Who likes vacuuming? I don't, and if I were asking this question to a crowd of people I doubt many hands would shoot up. Vacuuming carpet and cleaning floors is a down right mundane and repetitive task - so why not have a robot do it?
While the premise is pretty simple, this question has been searching for a complete answer for quite some time. Many companies have come up with solutions that get the majority of it right and iRobot has personally been at it for a while with its Roomba series. The company is taking another shot at the question again with a new addition to the family, the Roomba 980, which it's touting as its most advanced model yet.
This new model replaces the former top-of-the-line model, the Roomba 880. The Roomba 880 already did a great job, and if we compare it to the new 980, you won't notice a ton of changes on first glance. However, upon closer inspection, a lot has changed. I might even borrow Apple's slogan for the iPhone 6s because the same nearly applies - with the new Roomba 980 the only thing that changed was, well everything.
Though the 980 looks similar to the 880, underneath the hood it is a completely different ball game. Sure, there are some revisions to the AeroForce technology introduced in the 800 series, which uses rubber extractors instead of conventional bristle brushes. While the extractors do a great job avoiding getting tangled up in cables and wires, they have also gained a new trick - variable suction, which adapts based on the surface the robot is covering. I found that the new variable vacuum suction switched within a second after changed surfaces and seemed to pick up just as much as the 880, despite it being significantly quieter. This will also help preserve battery life, by spinning down the vacuum where you don't need it. Thanks to this, the Roomba 980 is able to run longer than the 880, which operates at a constant albeit quieter vacuum level. Overall, the robot is still pretty heavy, and while you should only have to move it when it gets stuck (which thankfully doesn't happen often), the weight does mean it leaves tire marks in the carpet, but more on this later.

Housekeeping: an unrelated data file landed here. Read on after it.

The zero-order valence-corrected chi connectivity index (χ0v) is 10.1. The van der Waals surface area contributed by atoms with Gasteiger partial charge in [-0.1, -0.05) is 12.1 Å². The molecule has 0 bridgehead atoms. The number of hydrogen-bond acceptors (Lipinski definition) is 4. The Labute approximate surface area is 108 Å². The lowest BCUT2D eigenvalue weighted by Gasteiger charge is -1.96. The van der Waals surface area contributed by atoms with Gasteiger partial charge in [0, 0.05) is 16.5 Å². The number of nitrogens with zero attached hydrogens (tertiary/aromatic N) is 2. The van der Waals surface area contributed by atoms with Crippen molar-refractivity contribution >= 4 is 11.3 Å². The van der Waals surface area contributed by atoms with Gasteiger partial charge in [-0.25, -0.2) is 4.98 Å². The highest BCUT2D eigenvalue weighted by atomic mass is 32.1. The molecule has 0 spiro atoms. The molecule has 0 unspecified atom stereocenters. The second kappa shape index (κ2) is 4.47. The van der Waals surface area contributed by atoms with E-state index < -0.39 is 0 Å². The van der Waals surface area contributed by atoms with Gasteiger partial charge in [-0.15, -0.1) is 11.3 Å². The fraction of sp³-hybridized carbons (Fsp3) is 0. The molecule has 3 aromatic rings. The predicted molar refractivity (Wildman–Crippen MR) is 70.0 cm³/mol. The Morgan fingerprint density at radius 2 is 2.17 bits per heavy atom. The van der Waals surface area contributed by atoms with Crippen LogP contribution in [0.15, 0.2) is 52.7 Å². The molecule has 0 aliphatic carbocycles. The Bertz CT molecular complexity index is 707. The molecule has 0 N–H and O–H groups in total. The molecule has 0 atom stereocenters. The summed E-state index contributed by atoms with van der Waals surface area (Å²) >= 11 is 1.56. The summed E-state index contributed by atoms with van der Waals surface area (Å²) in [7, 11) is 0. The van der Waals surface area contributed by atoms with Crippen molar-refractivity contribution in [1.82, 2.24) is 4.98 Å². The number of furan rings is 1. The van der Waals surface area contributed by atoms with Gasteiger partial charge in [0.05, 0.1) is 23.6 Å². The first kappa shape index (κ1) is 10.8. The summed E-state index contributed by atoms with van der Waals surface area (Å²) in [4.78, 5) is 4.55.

In regards to the battery, gone is the heavy Nickel Metal Hydride battery present in the previous models. With the iRobot 980, this is swapped out for a higher capacity lithium ion. The new battery allows the 980 to be even lighter as well as charge faster, this way it can get back to cleaning if it can't pull off your entire house in one charge. If the Roomba can't for some reason, this isn't a problem. The Roomba does the equivalent of bookmark, saving its place and returning to the home base to charge. After it is all charged up, it simply returns straight to where it left off. It takes roughly 90 minutes to charge and resume cleaning and while this sounds great, it could be a problem. I brought the Roomba home for the Holidays, and to save some time on Thanksgiving Day I started the cleaning process roughly three hours before guests began to arrive. The robot ran for a good while, but didn't finish the entire house and had to return to base to charge. 90 minutes later when my family was sitting down for Thanksgiving dinner the robot went back to work interrupting the meal. This required me to get up from my chair to go return it to its home base. While you could argue that I should have started the clean cycle sooner, I wish there was a way to push back the clean time while still preserving its digital bookmark.
Clearly, there must be more new hardware that allows for the digital bookmarking capability, and it comes in the form of a new camera navigation technology dubbed iAdapt 2.0. Instead of aimlessly bouncing around your furniture and walls like previous Roomba robots, the camera will actually map your home in real time using furniture, walls, and other objects as markers to help it identify where it is and where it has been. The result is that your carpets look like they where actually vacuumed by a human, until you realize that a human couldn't possibly squeeze underneath your bed. With the random pattern and lighthouse navigation method of the 880 getting it to clean anything more than a couple rooms was a nightmare. The 980, with the new navigation system, can find its way around your house as it pleases without the assistance of any extra accessories, which is a big relief.